The United States of America is withdrawing its representative at the peace talks in Afghanistan with the radical Taliban Zalmay Khalilzad, Secretary of State Mike Pompeo told to CNN.
Pompeo was speaking to CNN’s Jake Tapper on “State of the Union” the morning after President Donald Trump unexpectedly announced he had canceled a secret Camp David meeting with Taliban leaders. The President said he scrapped the meeting after the Taliban took credit for an attack in Kabul, Afghanistan, that killed a dozen people, including an American soldier.
News of the scrapped meeting — which was set to occur near the 18-year anniversary of 9/11 and take place at Camp David, traditionally a retreat where historic peace deals have been forged and where Afghanistan war plans were drawn up — shook Washington.
“I think as you saw, if the Taliban don’t behave, if they don’t deliver … the President of the United States is not going to reduce the pressure,” Pompeo said.
He listed a number of items he said the Taliban had, in principle, agreed to — including sitting down with Afghan leaders, achieving “certain reductions in violence” and breaking with al Qaeda.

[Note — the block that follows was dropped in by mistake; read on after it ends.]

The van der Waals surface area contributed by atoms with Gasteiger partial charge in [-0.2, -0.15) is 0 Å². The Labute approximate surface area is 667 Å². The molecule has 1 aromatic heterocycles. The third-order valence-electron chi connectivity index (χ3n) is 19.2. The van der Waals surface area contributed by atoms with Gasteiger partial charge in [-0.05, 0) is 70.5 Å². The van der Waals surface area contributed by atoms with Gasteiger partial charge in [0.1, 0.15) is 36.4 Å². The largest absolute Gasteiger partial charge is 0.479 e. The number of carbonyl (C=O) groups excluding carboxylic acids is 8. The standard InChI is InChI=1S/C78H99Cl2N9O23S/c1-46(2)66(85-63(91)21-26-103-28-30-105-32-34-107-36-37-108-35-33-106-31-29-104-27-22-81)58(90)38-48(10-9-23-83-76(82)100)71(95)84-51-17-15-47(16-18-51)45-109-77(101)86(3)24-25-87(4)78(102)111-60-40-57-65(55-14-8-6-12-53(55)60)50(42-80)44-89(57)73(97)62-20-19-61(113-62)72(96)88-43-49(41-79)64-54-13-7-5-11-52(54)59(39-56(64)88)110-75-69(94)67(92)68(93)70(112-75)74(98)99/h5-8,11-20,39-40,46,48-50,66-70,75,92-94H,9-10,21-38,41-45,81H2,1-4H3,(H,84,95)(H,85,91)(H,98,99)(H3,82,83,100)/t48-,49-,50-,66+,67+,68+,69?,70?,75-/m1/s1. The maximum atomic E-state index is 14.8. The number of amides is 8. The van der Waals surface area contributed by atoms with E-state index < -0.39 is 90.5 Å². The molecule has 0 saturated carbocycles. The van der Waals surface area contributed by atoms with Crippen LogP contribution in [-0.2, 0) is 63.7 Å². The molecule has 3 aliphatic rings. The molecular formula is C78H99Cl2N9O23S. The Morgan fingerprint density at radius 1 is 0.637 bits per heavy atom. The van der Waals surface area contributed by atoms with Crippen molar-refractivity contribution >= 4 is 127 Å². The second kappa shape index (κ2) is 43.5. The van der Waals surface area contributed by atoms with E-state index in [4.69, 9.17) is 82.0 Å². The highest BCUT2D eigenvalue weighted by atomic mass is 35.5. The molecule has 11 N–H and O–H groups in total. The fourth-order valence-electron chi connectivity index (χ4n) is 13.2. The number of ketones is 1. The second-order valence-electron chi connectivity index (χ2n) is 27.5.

“If we can’t get those conditions met … we’re not going to enter into any deal,” Pompeo said.
The secretary of state said Sunday’s now-canceled meeting at Camp David was in the works “for a while” and defended Trump’s decision to invite Taliban leaders on US soil.
“It was the case that when the Taliban tried to gain a negotiating advantage by conducting terror attacks inside the country, President Trump made the right decision” to walk away, Pompeo said. “It made no sense for the Taliban to be rewarded for that kind of bad behavior.”
Despite Trump’s statement that he was ending peace talks, Pompeo said the administration is still working toward a deal and was seemingly close to one before Thursday’s bombing in Kabul.